Honestly, wasn't my favorite period for Fenders. It seemed like many of the strats and Teles from that era weighed a freakin ton and they had gone to that 3-bolt system. It's a cool idea you've got but I dunno about those guitars...

    Unfortunately, it was also a bad time for Les Pauls. Lotta green wood, crappy carve tops. They did improve the bridges in the 70s...but not much else.
  7. cnardone

    cnardone Member

    Mar 7, 2002
    Stony Point, NY
    Like everyone said each guitar has to stand on its own. Having said that, I had a late 70s strat. I don't remember exactly what years maybe 78. It was not a great guitar. My understadning is that the 3 bolt was no so terrible, it was the production processes (huge pockets with poor routing for bolts.) that were aweful and created the problems giving the 3 bolt a bad name.
    good luck.

  8. tim gueguen

    tim gueguen Member

    Apr 3, 2005
    Saskatoon, SK.
    A good rule of thumb with late '70s Fenders is try before you buy.
  9. Stormin

    Stormin Tele's and Plexis Staff Member Gold Supporting Member

    Aug 2, 2005
    Raleigh-wood, NC
    My old '79 strat weighed a lot (like others have said). The other things I didn't care for was the die cast bridge and the VERY THICK and HEAVY poly finish.

    My '74 was much more reasonable all the way around.

    Hope this helps.

  10. DrJamie

    DrJamie Silver Supporting Member

    Jul 12, 2004
    Huntington Woods, MI.
    Anything from the 70's, no matter how crappy will have a collector value if it's clean. And, these have the greatest investment potential for quick appreciation, because the prices are somewhat lower, but rising fast. I personally don't buy for investment. I buy guitars I love. If I were smart, I would buy alot of these boat anchors, and hold 'em for a few years. And, I wouldn't feel bad selling them, because I never liked them! And, yes, I'm sure there are some magic Fenders from that time period.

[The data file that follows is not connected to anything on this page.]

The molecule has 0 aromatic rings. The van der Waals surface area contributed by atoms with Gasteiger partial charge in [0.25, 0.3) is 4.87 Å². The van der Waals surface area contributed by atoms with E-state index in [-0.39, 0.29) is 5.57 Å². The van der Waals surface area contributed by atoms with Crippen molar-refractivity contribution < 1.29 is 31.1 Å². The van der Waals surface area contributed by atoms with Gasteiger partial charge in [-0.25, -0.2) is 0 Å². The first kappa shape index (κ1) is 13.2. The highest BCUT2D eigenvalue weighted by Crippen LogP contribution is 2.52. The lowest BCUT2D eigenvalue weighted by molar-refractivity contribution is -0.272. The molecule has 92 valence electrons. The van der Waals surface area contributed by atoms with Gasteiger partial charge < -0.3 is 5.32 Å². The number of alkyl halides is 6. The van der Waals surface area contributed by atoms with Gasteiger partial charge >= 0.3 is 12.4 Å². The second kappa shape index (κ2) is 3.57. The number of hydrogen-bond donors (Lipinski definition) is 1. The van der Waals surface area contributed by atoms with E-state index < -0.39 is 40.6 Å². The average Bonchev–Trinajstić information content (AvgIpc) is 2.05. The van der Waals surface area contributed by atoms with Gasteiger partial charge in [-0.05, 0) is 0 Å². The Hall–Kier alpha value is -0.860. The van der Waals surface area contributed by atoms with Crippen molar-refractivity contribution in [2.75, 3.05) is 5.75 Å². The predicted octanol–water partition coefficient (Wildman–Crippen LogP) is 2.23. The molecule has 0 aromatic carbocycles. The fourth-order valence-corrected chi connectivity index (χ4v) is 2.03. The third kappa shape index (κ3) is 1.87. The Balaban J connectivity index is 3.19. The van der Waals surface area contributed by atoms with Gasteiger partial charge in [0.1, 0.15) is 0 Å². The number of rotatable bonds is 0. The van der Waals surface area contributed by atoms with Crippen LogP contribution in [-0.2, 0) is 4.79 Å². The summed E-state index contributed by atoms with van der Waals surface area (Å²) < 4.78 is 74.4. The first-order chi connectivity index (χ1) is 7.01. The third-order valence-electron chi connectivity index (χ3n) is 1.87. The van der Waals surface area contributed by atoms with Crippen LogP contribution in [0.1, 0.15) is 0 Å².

11. neastguy

    neastguy Member

    Apr 14, 2004
    my friend has a 79' strat, dont like it, very heavy, doesnt even sound like a strat, its weird...he may have messed with electronics.....it had no quack.
  12. lhallam

    lhallam Member

    Mar 4, 2004
    I had a 70's strat, relatively heavy for a Strat.

    Playablity was fine for me.

    It stayed in tune remarkably well under normal conditions. It went sharp after whammy usage.

    The tone wasn't what I'd call vintage strat. It didn't have that bell-like tone and had a lot of mid-range.

    All-in-all not one of my favorite gtrs. Around '83 I picked up a MIJ strat at Manny's for $110 for a friend. That gtr sounded far more like a chimey vintage strat than mine. Sure wished I'd kept the MIJ.
  13. fin

    fin Guest

    neat idea!

    I have a friend with a '77 strat- not my favorite guitar, but he loves it.

    On the other hand- I love my '79 LP Custom "fretless wonder"- a fun guitar to play for cetain things-


    While Gibson and Fender were suckin hard in the late 70's, the Japanese were coming on strong...

    why not start your collection with some '77 Ibanez guitars?

  14. woof*

    woof* Member

    Dec 4, 2004
    Los Angeles
    yeah or Tokai, Greco, Burny or Fernandes? all of those makers were busy building great copies of Fenders and Gibsons!